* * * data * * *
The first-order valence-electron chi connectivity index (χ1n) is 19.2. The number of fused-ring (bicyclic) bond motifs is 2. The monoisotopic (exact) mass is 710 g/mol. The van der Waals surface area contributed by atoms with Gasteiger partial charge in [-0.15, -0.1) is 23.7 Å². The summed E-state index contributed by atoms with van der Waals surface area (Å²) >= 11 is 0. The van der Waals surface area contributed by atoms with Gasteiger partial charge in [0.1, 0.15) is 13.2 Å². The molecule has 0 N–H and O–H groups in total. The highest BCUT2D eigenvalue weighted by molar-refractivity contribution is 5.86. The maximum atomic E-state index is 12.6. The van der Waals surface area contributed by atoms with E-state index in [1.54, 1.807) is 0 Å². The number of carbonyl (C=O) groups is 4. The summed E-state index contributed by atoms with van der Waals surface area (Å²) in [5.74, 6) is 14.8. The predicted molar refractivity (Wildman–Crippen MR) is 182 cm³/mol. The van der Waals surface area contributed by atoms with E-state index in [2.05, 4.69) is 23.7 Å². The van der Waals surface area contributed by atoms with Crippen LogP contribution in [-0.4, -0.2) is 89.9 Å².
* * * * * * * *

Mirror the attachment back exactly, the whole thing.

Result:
The first-order valence-electron chi connectivity index (χ1n) is 19.2. The number of fused-ring (bicyclic) bond motifs is 2. The monoisotopic (exact) mass is 710 g/mol. The van der Waals surface area contributed by atoms with Gasteiger partial charge in [-0.15, -0.1) is 23.7 Å². The summed E-state index contributed by atoms with van der Waals surface area (Å²) >= 11 is 0. The van der Waals surface area contributed by atoms with Gasteiger partial charge in [0.1, 0.15) is 13.2 Å². The molecule has 0 N–H and O–H groups in total. The highest BCUT2D eigenvalue weighted by molar-refractivity contribution is 5.86. The maximum atomic E-state index is 12.6. The van der Waals surface area contributed by atoms with E-state index in [1.54, 1.807) is 0 Å². The number of carbonyl (C=O) groups is 4. The summed E-state index contributed by atoms with van der Waals surface area (Å²) in [5.74, 6) is 14.8. The predicted molar refractivity (Wildman–Crippen MR) is 182 cm³/mol. The van der Waals surface area contributed by atoms with E-state index in [2.05, 4.69) is 23.7 Å². The van der Waals surface area contributed by atoms with Crippen LogP contribution in [-0.4, -0.2) is 89.9 Å².